Approximately 700 members responded to ONS’s 2020 genomics survey, which gauged oncology nurses’ current genomic knowledge, applications in practice, and the specific questions they have about genetics and genomics. Here are the answers to the most frequently asked questions based on the survey responses.
What does “wild type” (i.e., KRAS wild-type tumor) mean?
Wild type describes a gene as it appears in its natural form or “in the wild.” In some types of cancers, damaging variants have been discovered in certain cancer-related genes. Knowing whether a patient’s tumor has a wild-type (normal) gene or a damaged form of a gene may help plan cancer treatment. For example, in colon cancer, only those with KRAS wild-type tumors should receive cetuximab or panitumumab. If the KRAS gene is damaged, the tumor is not likely to respond to those same agents.
What is the difference between whole genome and whole exome sequencing?
Whole genome sequencing refers to the process of reading all of a person’s DNA (i.e., the genome). The genome contains the instructions for making proteins in addition to all of the complex, specialized processes required to build, regulate, and maintain our bodies.
In contrast, whole exome sequencing is the process of reading only the DNA in the sections of the genome (exons) that contain the instructions for making proteins. The exome accounts for approximately 1.5% of the entire genome.
What is a genetic variant?
A variant is a change in the most common DNA sequence of a gene. Variants are what make each person unique and are described on a spectrum from harmless (benign) to disease-causing (pathogenic).
- Likely benign
- Variant of uncertain significance
- Likely pathogenic
What red flags in a family medical history indicate an inherited cancer risk?
Genetic red flags are features in a person’s family medical history that may suggest a higher risk than average for developing cancer. Some common red flags include:
- Several first-degree relatives with cancer
- Many relatives on the same side of the family with the same type of cancer or cancers associated with a specific hereditary cancer syndrome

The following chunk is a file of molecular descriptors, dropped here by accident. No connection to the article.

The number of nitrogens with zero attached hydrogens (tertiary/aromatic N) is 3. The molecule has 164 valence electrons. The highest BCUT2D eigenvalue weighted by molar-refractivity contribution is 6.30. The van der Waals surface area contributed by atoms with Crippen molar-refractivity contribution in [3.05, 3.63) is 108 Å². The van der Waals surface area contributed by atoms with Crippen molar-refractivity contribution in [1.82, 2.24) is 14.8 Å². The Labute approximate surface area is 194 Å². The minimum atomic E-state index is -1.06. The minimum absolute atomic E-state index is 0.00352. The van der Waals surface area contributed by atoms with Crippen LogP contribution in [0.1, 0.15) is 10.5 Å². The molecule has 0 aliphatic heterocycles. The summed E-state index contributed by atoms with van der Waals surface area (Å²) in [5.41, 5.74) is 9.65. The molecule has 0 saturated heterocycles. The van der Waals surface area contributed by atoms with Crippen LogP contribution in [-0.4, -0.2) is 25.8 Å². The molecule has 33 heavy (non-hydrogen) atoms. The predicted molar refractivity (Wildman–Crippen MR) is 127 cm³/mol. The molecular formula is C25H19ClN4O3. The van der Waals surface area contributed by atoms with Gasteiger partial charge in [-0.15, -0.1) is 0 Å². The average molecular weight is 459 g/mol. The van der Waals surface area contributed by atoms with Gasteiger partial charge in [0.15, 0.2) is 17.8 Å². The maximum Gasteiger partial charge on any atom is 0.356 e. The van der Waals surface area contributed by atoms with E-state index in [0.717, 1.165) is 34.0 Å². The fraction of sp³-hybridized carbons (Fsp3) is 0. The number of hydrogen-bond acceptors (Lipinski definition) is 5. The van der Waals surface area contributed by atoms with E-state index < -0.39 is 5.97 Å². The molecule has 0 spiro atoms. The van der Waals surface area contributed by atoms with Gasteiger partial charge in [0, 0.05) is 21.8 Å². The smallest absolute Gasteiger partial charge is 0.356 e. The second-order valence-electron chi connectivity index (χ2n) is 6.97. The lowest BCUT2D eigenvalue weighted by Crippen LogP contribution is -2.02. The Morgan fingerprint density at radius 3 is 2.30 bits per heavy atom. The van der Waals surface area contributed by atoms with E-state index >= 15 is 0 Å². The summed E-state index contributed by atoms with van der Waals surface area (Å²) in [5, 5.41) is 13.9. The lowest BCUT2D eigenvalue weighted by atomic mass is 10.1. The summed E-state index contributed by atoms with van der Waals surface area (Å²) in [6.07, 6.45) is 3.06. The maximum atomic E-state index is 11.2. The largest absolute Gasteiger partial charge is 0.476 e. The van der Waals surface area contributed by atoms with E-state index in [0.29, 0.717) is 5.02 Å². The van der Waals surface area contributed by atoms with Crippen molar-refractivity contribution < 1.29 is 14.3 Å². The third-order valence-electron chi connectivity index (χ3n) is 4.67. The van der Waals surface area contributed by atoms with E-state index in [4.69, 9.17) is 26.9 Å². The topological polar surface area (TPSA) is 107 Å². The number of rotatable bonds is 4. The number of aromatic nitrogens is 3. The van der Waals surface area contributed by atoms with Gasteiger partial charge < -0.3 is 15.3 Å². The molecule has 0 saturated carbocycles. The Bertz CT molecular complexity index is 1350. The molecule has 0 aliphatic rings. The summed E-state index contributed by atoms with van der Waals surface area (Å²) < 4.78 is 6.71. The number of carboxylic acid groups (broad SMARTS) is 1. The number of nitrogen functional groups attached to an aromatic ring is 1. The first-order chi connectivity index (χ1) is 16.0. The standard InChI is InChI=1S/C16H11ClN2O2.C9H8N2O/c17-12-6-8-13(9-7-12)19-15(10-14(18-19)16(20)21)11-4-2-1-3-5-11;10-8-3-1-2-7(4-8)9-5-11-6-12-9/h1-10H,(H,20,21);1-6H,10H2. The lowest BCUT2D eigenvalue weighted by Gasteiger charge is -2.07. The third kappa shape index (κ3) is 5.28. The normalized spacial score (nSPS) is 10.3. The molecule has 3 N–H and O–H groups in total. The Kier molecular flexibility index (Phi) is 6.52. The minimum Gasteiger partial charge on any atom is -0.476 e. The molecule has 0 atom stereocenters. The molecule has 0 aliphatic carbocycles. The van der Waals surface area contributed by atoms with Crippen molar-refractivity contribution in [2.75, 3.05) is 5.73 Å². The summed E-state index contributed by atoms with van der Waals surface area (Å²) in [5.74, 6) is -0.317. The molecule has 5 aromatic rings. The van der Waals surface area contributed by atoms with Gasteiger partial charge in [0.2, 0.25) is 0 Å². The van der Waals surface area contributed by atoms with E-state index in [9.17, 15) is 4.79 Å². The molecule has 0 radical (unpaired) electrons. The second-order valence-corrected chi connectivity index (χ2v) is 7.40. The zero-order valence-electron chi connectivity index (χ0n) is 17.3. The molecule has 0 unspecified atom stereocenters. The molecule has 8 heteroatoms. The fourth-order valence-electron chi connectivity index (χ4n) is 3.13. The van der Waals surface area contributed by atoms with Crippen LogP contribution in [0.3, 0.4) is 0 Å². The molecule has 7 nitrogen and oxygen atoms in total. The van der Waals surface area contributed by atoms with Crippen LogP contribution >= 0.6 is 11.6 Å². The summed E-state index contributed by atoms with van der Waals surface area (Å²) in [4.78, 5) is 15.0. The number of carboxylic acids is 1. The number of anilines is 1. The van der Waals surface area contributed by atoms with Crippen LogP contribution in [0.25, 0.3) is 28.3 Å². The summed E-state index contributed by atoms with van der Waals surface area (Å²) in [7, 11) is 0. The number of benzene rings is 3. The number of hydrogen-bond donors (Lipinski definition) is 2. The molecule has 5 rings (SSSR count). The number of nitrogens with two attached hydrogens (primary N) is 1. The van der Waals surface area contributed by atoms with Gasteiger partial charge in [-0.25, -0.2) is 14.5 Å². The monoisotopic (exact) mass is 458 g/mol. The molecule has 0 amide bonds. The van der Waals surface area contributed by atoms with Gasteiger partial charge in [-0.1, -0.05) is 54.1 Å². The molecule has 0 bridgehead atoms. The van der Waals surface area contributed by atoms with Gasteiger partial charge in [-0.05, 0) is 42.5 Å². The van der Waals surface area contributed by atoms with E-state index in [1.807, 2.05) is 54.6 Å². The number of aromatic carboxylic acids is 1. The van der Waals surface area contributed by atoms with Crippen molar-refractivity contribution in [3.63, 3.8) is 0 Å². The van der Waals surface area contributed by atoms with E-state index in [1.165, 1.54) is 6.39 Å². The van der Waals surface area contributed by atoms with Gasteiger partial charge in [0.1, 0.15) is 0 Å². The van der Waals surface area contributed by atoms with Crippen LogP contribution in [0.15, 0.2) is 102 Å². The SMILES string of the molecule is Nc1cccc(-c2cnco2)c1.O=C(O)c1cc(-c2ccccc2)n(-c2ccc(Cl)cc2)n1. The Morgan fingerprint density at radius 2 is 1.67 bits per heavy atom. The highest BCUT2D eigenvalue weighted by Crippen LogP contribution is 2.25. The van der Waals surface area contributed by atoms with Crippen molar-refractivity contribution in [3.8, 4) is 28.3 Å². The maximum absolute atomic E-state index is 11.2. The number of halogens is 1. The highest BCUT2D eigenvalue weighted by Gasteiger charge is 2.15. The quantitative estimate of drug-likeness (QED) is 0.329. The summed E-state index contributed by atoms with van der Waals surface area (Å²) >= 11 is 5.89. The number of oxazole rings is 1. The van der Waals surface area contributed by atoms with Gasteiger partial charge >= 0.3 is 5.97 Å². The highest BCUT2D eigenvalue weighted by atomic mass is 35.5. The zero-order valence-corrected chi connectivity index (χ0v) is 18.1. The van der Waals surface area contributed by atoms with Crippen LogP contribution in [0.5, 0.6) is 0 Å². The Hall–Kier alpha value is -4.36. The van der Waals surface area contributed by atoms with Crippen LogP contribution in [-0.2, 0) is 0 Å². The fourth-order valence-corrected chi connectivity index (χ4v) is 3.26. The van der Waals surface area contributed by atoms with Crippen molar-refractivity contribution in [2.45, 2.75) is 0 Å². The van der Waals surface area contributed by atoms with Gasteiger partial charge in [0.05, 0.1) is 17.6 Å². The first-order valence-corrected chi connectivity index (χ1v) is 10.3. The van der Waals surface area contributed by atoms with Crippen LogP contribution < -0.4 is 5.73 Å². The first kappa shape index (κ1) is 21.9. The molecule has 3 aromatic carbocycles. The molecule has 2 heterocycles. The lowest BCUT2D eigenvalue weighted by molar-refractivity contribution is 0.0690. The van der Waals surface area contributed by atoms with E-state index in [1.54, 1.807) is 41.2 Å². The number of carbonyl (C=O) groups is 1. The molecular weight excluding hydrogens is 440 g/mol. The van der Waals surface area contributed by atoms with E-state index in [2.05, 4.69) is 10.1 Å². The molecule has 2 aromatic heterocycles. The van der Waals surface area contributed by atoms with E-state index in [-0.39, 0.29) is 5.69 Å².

- Young age at time of cancer diagnosis (younger than 50 years)
- Rare cancers or cancers in a sex not usually affected (i.e., male breast cancer)
- Bilateral or multiple primary cancers
What is the purpose of somatic tumor testing?
Somatic tumor testing is used to identify genetic variants present in tumor cells to help identify a potential targeted therapy.
What is the difference between clinical genetic testing and consumer-facing testing (e.g., 23andMe)?
Clinical genetic testing is ordered by healthcare professionals and provides a clinically focused and often more comprehensive analysis of a person’s DNA. The specific type of test ordered is based on what problem or condition is being explored or how the information will be used to manage a person’s clinical care.
Consumer-facing testing, sometimes called direct-to-consumer (DTC) testing, may be purchased with or without a physician order. Usually, individuals are seeking ancestry and health information. DTC testing often looks at only a small number of variants in a given gene. The results may provide some insight into a person’s health risks; however, pathogenic variants may be missed.
For example, 23andMe tests for three pathogenic variants in the BRCA1 and BRCA2 genes primarily seen in those of Ashkenazi Jewish ancestry. Those variants are present in approximately 2% of Ashkenazi Jewish women and 0%–0.1% of women from other ethnic backgrounds. A negative result on this test may not be completely informative for identifying a hereditary risk.
Individuals should meet with a medical professional before making any medical management or lifestyle changes based on their DTC results.
How much does genetic testing cost?
Costs vary by laboratory and range from the hundreds to the thousands of dollars, depending on how many genes are evaluated. In a diagnostic or therapeutic setting, insurance companies cover the cost of testing in many cases.
Additional genomic resources are available through the ONS Genomics and Precision Oncology Learning Library.